Earning on the road: holidays that pay
Skyscanner takes a look at holidays that can pay (or at least offer free food and accommodation) and can keep you away for longer.
Typically we think of a holiday as a break from work, but there is a growing trend for people to combine a trip abroad with a working holiday or volunteering project.
Why would you want to work on holiday?
1. Longer holiday! If you’re earning an income or even just getting free accommodation or food, your money is going to last longer – which means a longer trip for you.
2. Local knowledge. Working abroad is a great way to get to know the local people and place more intimately. As a worker, you’re stepping outside of the tourist zone, and you become more of a local yourself – which tends to lead to a much richer experience.
3. Learn something new. There are ample opportunities to learn new skills, ideas and even languages which can then serve you well back home – and time spent constructively abroad is far more impressive on your CV than time spent getting drunk on a beach.
5 Working Holidays
1. WWOOFing – it stands for World Wide Opportunities on Organic Farms and the basic idea is, you devote some of your time working on an organic farm, garden or small holding, in exchange for food and accommodation – no money changes hands.
You don’t have to be a tree-hugging vegan to apply – as long as you’re willing to learn and eager to get your hands dirty – you will be welcomed. As a global network – opportunities for WWOOFing can be found around the world, whether that be picking organic grapes in Italy, harvesting organic coffee in Brazil or building a new strawberry greenhouse in Devon. Check WWooF.org to find an organic farm that takes your fancy.
2. TEFL (Teaching English as a Foreign Language) – if you are a native speaker of English, you are incredibly fortunate in that you come hardwired with a skill that can take you around the world as an English teacher. Simply by helping others to learn your mother tongue, you will be able to find employment in almost any non-English speaking country of the world, from Japan to Jordan, China to Chile, and it’s an excellent way to prolong your holiday, gain valuable work experience and even learn a new language yourself.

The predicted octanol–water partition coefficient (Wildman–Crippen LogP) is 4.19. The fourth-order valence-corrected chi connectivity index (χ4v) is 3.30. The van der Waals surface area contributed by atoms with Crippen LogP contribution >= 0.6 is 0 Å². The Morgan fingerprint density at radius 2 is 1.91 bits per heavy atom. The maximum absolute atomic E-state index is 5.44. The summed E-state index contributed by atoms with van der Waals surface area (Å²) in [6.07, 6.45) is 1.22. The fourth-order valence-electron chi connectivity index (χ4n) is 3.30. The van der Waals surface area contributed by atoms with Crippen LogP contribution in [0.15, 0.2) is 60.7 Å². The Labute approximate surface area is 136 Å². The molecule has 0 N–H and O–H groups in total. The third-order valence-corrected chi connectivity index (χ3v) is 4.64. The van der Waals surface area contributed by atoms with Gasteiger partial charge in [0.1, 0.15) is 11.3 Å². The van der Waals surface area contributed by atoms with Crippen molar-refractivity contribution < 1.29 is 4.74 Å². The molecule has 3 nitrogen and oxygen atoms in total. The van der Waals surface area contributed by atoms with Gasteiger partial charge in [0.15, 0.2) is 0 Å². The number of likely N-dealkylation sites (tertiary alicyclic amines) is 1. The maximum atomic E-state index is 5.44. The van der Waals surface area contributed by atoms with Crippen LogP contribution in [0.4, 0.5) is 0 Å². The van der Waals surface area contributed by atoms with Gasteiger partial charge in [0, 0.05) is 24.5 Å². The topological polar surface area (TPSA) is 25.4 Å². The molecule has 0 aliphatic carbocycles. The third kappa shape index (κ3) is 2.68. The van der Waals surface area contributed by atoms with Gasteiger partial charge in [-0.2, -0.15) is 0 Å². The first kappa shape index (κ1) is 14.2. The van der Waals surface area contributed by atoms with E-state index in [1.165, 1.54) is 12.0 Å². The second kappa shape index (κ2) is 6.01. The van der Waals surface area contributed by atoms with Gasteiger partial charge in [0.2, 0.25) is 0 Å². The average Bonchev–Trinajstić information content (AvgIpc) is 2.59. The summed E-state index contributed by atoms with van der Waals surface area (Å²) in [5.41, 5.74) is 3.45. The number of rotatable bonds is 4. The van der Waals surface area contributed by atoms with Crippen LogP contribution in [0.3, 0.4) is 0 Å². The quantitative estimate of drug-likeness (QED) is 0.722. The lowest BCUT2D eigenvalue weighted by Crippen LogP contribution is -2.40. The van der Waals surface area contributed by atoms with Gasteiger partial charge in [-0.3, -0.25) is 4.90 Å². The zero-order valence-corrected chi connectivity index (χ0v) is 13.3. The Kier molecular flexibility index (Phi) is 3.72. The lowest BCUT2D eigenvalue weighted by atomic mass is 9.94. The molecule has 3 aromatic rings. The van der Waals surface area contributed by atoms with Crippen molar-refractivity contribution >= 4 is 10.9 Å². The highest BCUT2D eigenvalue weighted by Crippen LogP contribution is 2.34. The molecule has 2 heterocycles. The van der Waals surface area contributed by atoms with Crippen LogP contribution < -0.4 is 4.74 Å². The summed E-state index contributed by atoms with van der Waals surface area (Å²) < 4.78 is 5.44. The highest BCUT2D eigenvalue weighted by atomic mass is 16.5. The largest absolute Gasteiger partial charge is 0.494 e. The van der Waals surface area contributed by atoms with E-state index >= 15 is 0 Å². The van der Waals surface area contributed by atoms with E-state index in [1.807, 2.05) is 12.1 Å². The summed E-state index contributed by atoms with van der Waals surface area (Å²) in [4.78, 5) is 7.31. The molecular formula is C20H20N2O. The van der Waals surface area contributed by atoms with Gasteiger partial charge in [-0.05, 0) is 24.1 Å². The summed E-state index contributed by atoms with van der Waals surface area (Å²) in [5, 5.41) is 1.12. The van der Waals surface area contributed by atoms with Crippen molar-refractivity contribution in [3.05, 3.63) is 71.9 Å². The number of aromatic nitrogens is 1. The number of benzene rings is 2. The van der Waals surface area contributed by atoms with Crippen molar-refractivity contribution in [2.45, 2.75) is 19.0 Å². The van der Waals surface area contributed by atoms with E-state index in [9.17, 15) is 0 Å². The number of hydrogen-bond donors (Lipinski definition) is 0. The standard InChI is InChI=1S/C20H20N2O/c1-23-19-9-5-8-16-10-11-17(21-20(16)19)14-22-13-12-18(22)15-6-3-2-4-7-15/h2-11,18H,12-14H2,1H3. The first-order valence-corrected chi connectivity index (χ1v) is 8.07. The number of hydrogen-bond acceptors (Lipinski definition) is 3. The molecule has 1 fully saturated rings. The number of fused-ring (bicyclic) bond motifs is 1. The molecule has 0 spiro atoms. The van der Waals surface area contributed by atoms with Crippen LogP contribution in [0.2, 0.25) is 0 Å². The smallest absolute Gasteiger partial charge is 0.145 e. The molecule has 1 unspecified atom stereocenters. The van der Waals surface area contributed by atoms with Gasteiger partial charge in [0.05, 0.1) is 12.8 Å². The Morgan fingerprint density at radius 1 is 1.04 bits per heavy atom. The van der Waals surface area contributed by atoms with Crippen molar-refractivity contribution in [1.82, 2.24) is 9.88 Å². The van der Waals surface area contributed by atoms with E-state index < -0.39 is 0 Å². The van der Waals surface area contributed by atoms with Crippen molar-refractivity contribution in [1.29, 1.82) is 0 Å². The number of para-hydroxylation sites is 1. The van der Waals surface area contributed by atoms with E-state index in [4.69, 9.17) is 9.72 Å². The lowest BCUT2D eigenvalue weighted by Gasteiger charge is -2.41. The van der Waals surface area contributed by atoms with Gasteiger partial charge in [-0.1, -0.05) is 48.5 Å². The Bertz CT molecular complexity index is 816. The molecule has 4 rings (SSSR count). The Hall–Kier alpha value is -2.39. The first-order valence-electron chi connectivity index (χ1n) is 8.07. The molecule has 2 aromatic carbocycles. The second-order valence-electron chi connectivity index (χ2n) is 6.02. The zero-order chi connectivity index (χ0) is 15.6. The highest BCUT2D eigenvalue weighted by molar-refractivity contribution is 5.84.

3. Work a Ski Season – there are many jobs available in ski resorts, most of which come with benefits such as cheap or free accommodation, discounted food and that all important season lift pass. Jobs can vary from ski instructors (which will require an instruction certificate), to dish washers (which will require endurance) and everything in between. Each job has its pros and cons in regards to pay, perks and how much time you get to spend on the slopes. Those with a British passport can work anywhere in the EU, and it’s also possible to arrange work for ski resorts in Canada, the USA or Japan.
4. Summer Camp Worker – the USA has a strong culture of summer camps whereby kids spend anywhere from a couple of days to a couple of months, learning arts and crafts, developing sporting skills and taking part in new activities. Generally camps have an outdoor emphasis with campers living communally in cabins.
There are a number of different jobs available in camps: activity leaders, who spend the majority of their time running popular activities; support staff, who help out behind the scenes in the office, the kitchen and the grounds, and camp counsellors who mentor the kids on a day to day basis. See Camp America for more information
5. VSO (Voluntary Service Overseas) – this is an international development charity that recruits volunteers to work on projects in some of the poorest regions of the world. Volunteers come from range of backgrounds; there are positions for both young, unskilled people, as well as experienced professionals. You’ll get to put your skills to good use and work within a local community in return for a living allowance, accommodation, insurance, flights and training.
A great choice for a longer term career break, gap year or a shorter term trip (assignments of 1-6 months are available) – if you really want to make a difference, VSO is an ideal way to do it. For more information see VSO.
If you’d rather not tie yourself down to any particular job – it’s possible to get working holiday visas for many countries of the world, including: Canada, Australia, New Zealand and Japan. These allow you access to the local job market where you can take on casual work or longer term employment, as long as you don’t overstay your visa limit.
Want to learn more about the options for working abroad?
Listen or download the Skyscanner travel podcast below: 11 Ways to Work Abroad